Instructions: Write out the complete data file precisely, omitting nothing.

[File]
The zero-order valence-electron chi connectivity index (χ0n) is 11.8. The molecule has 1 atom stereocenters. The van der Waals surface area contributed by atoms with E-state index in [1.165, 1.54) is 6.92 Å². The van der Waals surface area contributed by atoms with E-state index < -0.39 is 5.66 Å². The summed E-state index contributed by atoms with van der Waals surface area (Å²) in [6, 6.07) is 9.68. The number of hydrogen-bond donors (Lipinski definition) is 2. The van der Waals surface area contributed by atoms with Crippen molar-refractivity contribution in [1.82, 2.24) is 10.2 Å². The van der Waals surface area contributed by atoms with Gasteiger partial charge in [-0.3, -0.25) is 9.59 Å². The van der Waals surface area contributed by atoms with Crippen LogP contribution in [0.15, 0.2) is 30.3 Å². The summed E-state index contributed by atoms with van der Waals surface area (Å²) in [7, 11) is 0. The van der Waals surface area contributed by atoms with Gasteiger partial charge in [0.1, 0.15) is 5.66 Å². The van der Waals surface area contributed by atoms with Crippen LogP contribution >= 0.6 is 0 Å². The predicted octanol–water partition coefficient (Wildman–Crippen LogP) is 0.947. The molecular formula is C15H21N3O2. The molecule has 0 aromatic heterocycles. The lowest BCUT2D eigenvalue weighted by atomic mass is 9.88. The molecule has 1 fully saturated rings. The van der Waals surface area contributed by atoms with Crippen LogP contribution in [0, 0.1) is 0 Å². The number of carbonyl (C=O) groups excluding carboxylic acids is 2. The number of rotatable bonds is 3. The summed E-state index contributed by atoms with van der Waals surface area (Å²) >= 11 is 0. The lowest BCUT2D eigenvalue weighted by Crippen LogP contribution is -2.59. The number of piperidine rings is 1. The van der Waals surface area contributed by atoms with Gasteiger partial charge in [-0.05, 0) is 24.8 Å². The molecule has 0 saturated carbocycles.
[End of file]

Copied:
The zero-order valence-electron chi connectivity index (χ0n) is 11.8. The molecule has 1 atom stereocenters. The van der Waals surface area contributed by atoms with E-state index in [1.165, 1.54) is 6.92 Å². The van der Waals surface area contributed by atoms with E-state index < -0.39 is 5.66 Å². The summed E-state index contributed by atoms with van der Waals surface area (Å²) in [6, 6.07) is 9.68. The number of hydrogen-bond donors (Lipinski definition) is 2. The van der Waals surface area contributed by atoms with Crippen molar-refractivity contribution in [1.82, 2.24) is 10.2 Å². The van der Waals surface area contributed by atoms with Gasteiger partial charge in [-0.3, -0.25) is 9.59 Å². The van der Waals surface area contributed by atoms with Crippen LogP contribution in [0.15, 0.2) is 30.3 Å². The summed E-state index contributed by atoms with van der Waals surface area (Å²) in [7, 11) is 0. The van der Waals surface area contributed by atoms with Gasteiger partial charge in [0.1, 0.15) is 5.66 Å². The van der Waals surface area contributed by atoms with Crippen LogP contribution >= 0.6 is 0 Å². The predicted octanol–water partition coefficient (Wildman–Crippen LogP) is 0.947. The molecular formula is C15H21N3O2. The molecule has 0 aromatic heterocycles. The lowest BCUT2D eigenvalue weighted by atomic mass is 9.88. The molecule has 1 fully saturated rings. The van der Waals surface area contributed by atoms with Crippen LogP contribution in [0, 0.1) is 0 Å². The number of carbonyl (C=O) groups excluding carboxylic acids is 2. The number of rotatable bonds is 3. The summed E-state index contributed by atoms with van der Waals surface area (Å²) >= 11 is 0. The lowest BCUT2D eigenvalue weighted by Crippen LogP contribution is -2.59. The number of piperidine rings is 1. The van der Waals surface area contributed by atoms with Gasteiger partial charge in [-0.05, 0) is 24.8 Å². The molecule has 0 saturated carbocycles.